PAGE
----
My understanding is that most bereaved people have opted for something called ‘direct cremation’, a term I hadn’t heard of before, where their loved one is cremated with no ceremony preceding it. The hope is that after the lockdown is over, we will be able to have memorial services and express all that we want to and need to. I don’t know how that feels; I suspect it is like being in limbo.
I look forward to the day when we can have these memorial services, where people can cry and be comforted with hugs and words spoken softly and squeezes of the hand, where friends and relatives can be present and comfort each other in their grief.
Note: Church of England churches are available to all people for memorial services – those who attend regular services and those who have never attended.
A poem about funerals during the COVID-19 pandemic.
There was no black and yellow tape So they searched the office drawers And found brown Which would seal parcels But not stick to carpet Scuffed, edged with dust, lines To keep us safe, far apart As we control our tears On chairs ranged coldly Ten of them For ten stiff soldiers Alert to the war Around us A war to save lives Tearing us apart in the face of grief and death
As you probably know, the government has announced that church services may resume from this weekend and we have been looking carefully at how this will be possible from the beginning of August which will give us enough time to prepare.
It is not, unfortunately, simply a case of throwing open the doors and welcoming everyone in, much as we would like to. There are all sorts of issues to deal with to ensure that we keep everyone safe.
This week further information has been released by the government, the national Church of England and the Diocese of Guildford to help us plan to reopen the churches for services.
Our plan – subject to PCC approval – is to have a service in each of the three churches on a Sunday and a mid-week service at St Mark’s from the beginning of August.
Because of the dangers of Covid-19 infection, the services will follow a simple format with no singing but with musicians playing instruments. We will not be able to share the Peace but we will be able to take Communion, though in one kind only. The Bread may be distributed in wafer form by the priest (who will have taken all the necessary hygiene precautions) but we cannot share the Wine. Everyone coming forward to receive Communion or a blessing will be guided on where to walk and stand in order to minimise the danger of passing anything on.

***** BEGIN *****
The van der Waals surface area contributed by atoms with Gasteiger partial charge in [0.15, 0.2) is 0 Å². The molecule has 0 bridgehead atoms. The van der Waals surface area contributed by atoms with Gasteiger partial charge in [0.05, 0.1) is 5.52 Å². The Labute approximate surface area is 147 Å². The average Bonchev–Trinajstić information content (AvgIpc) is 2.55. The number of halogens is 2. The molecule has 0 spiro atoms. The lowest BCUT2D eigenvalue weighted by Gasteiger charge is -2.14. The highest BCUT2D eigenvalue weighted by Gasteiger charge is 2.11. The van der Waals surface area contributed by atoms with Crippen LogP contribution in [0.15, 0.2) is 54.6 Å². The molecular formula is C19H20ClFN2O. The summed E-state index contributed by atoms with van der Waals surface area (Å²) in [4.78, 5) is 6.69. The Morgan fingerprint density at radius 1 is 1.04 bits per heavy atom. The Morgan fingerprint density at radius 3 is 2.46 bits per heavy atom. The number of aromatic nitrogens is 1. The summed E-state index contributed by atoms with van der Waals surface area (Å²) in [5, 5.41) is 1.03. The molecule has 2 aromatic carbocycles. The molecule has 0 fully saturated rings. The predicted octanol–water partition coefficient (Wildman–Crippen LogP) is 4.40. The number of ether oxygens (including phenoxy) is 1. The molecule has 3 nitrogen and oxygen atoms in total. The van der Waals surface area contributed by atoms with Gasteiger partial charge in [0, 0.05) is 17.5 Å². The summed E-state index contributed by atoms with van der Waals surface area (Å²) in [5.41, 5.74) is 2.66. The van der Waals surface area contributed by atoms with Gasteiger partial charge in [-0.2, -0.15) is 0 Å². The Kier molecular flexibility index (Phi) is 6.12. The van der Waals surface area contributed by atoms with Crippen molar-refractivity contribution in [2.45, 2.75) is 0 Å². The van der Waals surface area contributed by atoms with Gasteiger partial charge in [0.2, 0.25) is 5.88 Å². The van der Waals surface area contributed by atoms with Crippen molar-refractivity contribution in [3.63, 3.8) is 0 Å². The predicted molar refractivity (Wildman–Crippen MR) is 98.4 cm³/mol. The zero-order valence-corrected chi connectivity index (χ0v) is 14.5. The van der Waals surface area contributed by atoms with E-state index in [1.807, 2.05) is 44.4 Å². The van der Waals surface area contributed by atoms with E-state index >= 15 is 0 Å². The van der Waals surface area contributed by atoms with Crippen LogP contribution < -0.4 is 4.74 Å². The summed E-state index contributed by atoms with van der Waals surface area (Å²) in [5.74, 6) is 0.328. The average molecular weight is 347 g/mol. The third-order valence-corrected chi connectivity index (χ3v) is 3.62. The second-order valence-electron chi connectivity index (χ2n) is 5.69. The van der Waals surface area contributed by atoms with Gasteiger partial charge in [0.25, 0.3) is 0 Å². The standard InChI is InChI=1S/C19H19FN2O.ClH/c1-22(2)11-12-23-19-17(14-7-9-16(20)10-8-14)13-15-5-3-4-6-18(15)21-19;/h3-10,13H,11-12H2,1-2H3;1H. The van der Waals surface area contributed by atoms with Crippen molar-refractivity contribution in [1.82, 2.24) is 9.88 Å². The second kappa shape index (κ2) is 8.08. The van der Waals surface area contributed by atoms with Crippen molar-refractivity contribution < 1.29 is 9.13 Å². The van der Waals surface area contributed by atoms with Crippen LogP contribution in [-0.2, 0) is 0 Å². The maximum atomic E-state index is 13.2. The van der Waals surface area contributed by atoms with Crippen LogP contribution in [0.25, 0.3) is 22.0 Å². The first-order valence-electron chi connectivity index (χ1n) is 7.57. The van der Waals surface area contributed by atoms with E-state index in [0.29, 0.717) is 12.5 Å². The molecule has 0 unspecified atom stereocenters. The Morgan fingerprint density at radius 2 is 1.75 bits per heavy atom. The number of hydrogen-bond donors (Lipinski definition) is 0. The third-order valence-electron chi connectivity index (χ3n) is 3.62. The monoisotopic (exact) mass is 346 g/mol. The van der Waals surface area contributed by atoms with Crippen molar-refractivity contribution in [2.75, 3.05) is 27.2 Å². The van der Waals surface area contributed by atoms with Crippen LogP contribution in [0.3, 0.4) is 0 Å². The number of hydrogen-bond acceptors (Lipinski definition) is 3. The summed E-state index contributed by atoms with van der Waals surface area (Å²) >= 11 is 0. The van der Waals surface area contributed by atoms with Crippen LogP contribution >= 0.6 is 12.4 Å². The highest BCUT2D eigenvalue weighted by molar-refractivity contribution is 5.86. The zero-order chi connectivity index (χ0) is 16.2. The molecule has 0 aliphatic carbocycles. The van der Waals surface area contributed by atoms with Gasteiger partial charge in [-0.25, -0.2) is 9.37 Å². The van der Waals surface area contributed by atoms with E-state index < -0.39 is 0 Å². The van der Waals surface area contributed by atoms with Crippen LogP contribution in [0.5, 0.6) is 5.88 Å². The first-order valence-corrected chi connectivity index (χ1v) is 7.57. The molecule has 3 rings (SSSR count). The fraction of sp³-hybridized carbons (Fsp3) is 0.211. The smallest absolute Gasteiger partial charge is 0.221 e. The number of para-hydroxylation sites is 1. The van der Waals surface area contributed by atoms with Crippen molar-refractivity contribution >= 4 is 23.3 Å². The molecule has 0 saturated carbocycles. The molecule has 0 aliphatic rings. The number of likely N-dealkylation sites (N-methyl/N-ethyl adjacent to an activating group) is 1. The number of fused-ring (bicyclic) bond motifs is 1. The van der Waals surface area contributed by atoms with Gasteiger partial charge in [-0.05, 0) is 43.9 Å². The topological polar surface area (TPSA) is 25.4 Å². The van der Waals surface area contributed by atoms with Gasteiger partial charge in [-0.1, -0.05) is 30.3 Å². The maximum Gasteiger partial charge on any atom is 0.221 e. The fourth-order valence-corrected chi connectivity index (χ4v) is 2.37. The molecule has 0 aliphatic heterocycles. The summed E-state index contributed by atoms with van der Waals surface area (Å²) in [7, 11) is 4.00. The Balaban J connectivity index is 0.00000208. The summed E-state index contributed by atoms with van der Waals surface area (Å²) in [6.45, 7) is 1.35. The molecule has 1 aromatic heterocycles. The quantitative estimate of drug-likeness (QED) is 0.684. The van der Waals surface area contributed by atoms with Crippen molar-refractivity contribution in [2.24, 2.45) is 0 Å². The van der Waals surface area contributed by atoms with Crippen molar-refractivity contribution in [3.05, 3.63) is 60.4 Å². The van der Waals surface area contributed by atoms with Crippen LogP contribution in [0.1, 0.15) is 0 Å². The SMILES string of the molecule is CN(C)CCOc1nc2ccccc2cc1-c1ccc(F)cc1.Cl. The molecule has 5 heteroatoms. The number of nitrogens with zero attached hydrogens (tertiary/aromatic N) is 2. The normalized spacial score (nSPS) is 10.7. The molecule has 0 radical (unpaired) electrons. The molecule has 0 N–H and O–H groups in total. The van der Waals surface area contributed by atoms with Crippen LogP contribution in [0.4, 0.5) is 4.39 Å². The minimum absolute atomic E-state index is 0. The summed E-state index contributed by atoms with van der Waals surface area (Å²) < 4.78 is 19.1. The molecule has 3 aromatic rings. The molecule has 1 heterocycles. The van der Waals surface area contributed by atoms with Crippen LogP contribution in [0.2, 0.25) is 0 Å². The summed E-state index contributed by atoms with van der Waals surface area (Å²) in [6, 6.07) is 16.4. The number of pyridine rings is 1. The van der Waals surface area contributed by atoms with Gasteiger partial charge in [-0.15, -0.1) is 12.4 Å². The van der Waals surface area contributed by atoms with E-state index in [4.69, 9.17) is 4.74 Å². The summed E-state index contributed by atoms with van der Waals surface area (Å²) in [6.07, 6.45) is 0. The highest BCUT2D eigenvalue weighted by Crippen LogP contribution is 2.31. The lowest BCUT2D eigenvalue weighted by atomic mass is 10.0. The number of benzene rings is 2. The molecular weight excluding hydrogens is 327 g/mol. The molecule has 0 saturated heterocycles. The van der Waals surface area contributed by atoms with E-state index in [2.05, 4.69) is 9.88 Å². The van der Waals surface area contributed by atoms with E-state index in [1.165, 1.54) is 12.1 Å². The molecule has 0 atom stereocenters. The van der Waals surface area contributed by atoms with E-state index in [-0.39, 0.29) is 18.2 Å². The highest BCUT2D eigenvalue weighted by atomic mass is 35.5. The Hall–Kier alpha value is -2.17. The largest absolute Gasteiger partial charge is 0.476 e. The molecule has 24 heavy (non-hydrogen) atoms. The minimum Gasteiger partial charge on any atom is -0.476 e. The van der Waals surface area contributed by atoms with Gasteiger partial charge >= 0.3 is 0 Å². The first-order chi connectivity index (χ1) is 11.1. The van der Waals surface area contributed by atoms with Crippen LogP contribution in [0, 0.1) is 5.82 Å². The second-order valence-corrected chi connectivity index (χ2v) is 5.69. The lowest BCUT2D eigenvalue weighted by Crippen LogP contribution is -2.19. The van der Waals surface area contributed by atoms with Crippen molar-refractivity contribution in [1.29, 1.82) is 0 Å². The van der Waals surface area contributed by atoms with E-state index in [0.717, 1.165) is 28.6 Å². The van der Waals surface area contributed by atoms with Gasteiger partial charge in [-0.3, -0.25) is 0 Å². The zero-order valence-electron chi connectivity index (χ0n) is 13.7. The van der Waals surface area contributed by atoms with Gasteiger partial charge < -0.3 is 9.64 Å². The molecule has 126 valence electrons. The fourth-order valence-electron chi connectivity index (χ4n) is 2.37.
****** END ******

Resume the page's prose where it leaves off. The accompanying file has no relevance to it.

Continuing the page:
Everyone will have to observe strict social distancing measures – though you can sit in your household groups of course – and hygiene regulations, but we have installed hand sanitisers already and have been working hard to ensure that it will all be as safe as possible.
We are also going to continue worship online so anyone who can’t come to church on Sundays or feels unsafe doing so can still join in the worship.
The National Health Service is 72 years old today (July 5) so we are holding an online service to celebrate and give thanks for this life-saving institution.
The service, is a mix of music, prayer, art, videos and stories of how the NHS has helped improve health and save lives. There are contributions from Farnham Heath End School and Post19, which supports young adults with learning difficulties, from a Frimley Park Hospital nurse describing working during the COVID-19 pandemic, from people whose lives have been saved by the NHS; and there is a history of healthcare before the NHS from Father John Evans who remembers its foundation when he was a teenager in 1948.
“The NHS is a wonderful institution which is available for all UK citizens whether they are rich or poor,” says Lesley C.rawley. “It has saved the lives of many of us and made life for all of us better.
“I think that everyone has come to appreciate how special the NHS is during the COVID-19 pandemic and we have seen doctors, nurses and other NHS workers putting their own lives at risk and working round the clock to save lives. We really wanted to give thanks for everyone in the NHS and pray for God’s continued blessing of them.”
We are delighted to say that all three churches are open for private prayer on certain days.
The exact days and times that each is open are:
St John’s: Sunday 2-4pm and from July 12 all day. Thursday all day
St George’s: Monday and Thursday, all day
St Mark’s: Tuesday and Saturday 10am-12pm
We have also installed hand sanitisers at the entrance and exit doors and everyone is asked to use these. The churches will then be shut for three days to help prevent the spread of the virus.
We are also able to hold funerals, weddings and baptisms in the churches, though numbers are limited.